No, they don’t feel the same urgency that we do. But why should they? For them business is good; business is very good.  Seven of the ten wealthiest counties are suburbs of Washington, D.C. Polls there actually – and usually I say polls, eh, they’re for strippers and cross country skiers – but polls in those parts show that some people there believe that the economy has actually improved. See, there may not be a recession in Georgetown, but there is in the rest of America.

Yeah, the permanent political class – they’re doing just fine. Ever notice how so many of them arrive in Washington, D.C. of modest means and then miraculously throughout the years they end up becoming very, very wealthy? Well, it’s because they derive power and their wealth from their access to our money – to taxpayer dollars.  They use it to bail out their friends on Wall Street and their corporate cronies, and to reward campaign contributors, and to buy votes via earmarks. There is so much waste. And there is a name for this: It’s called corporate crony capitalism. This is not the capitalism of free men and free markets, of innovation and hard work and ethics, of sacrifice and of risk. No, this is the capitalism of connections and government bailouts and handouts, of waste and influence peddling and corporate welfare. This is the crony capitalism that destroyed Europe’s economies. It’s the collusion of big government and big business and big finance to the detriment of all the rest – to the little guys. It’s a slap in the face to our small business owners – the true entrepreneurs, the job creators accounting for 70% of the jobs in America, it’s you who own these small businesses, you’re the economic engine, but you don’t grease the wheels of government power.

So, do you want to know why the permanent political class doesn’t really want to cut any spending? Do you want to know why nothing ever really gets done? It’s because there’s nothing in it for them. They’ve got a lot of mouths to feed – a lot of corporate lobbyists and a lot of special interests that are counting on them to keep the good times and the money rolling along.

WOW. Our Countries Leaders Sure Have Come A Long Way

From ABC News via Q&O

At a million-dollar San Francisco fundraiser today, President Obama warned his recession-battered supporters that if he loses the 2012 election it could herald a new, painful era of self-reliance in America.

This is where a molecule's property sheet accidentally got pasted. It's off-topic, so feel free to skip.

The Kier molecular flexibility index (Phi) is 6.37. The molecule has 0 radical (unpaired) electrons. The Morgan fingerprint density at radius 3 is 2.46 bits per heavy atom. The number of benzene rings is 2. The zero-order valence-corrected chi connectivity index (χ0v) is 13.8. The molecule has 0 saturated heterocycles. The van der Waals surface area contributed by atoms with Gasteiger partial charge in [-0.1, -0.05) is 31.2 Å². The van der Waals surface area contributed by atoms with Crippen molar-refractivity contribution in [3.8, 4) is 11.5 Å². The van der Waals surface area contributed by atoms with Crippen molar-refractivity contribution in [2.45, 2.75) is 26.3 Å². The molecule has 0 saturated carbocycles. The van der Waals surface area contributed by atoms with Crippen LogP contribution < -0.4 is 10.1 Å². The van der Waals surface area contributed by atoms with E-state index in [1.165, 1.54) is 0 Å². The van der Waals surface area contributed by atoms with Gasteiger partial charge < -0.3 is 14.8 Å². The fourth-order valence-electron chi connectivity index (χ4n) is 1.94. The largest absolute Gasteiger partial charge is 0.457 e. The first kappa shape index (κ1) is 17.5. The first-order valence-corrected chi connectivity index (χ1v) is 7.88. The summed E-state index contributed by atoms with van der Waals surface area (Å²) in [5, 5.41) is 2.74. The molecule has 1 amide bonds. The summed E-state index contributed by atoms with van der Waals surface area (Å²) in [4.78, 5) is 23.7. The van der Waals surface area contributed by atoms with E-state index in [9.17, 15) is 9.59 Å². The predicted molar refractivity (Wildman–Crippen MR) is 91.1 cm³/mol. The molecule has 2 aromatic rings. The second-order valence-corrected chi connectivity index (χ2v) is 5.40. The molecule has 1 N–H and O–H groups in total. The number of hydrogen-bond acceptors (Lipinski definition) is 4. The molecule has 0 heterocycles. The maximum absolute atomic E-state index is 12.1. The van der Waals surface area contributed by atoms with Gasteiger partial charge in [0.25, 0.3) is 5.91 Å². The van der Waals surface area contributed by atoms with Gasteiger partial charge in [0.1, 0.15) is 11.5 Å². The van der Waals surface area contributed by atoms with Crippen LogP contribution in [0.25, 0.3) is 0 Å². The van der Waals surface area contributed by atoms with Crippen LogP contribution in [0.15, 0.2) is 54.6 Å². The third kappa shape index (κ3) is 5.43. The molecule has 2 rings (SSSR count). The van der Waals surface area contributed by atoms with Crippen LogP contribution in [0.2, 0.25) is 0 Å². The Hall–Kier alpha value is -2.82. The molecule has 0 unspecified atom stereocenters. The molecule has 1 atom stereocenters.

“The one thing that we absolutely know for sure is that if we don’t work even harder than we did in 2008, then we’re going to have a government that tells the American people, ‘you are on your own,’” Obama told a crowd of 200 donors over lunch at the W Hotel.

At least he is making the choice clear.

Ka-chunk Ka-chunk

That is the sound of the printing presses running 24/7.  Because that appears to be how we are funding all of Obama's spending right now (source)

When folks say they are not worried about the deficit, because folks still seem eager to buy our debt (as evidenced by the low interest rates) note that the general public has been a net seller of US debt the first 2 quarters of 2011.  In fact, the only buyer has been Uncle Sam himself, buying up the debt with newly minted cash (or electrons, really).

One other interesting issue, the Fed seems to have been soaking up the money supply in the early days of the recession, before the high-profile business and financial failures really got things moving downward.

Minimum Wage: Demand Curves Really Do Slope Down

Via Carpe Diem, from William Even and David Macpherson:

"Each 10% increase in the minimum wage [since 2007] was accompanied by a decrease in employment of 1.2% for Hispanic males, 2.5% for white males and 6.5% for black males. When looking at hours worked, we saw a similar effect: Each 10% increase in the minimum wage reduced hours worked by 1.7% for Hispanic males, 3% for white males and 6.6% for black males.

The data clearly show a disproportionate loss of hours and employment for black young adults. Let's put these lost opportunities into context. Between 2007 and 2010, employment for 16- to 24-year-old black males fell by approximately 34,300 as a result of the recession; over the same time period, approximately 26,400 lost their jobs as a result of increases in the minimum wage across the 50 states and at the federal level.

Stossel on Keynsianism

This is right on the mark

His description of what Keynesians believe is correct. It's why Keynesians, including the President, thought that government spending would stimulate the economy. As Klein points out, "Obama didn't just have a team of Keynesians. He had the Keynesian all-star team."

Right, but then Klein gets it wrong: "The idea [behind Keynesian economics], in other words, is not about whether the government spends money better than individuals."

Yes it is! Obama and Klein think that during a recession, "the financial system scares business and consumers so badly that they hoard money, which worsens the damage to the system." Therefore, the government must take money away from individuals, and spend it elsewhere. Eric Cantor correctly pointed out that the theory is: "government can be counted on to spend more wisely than the people."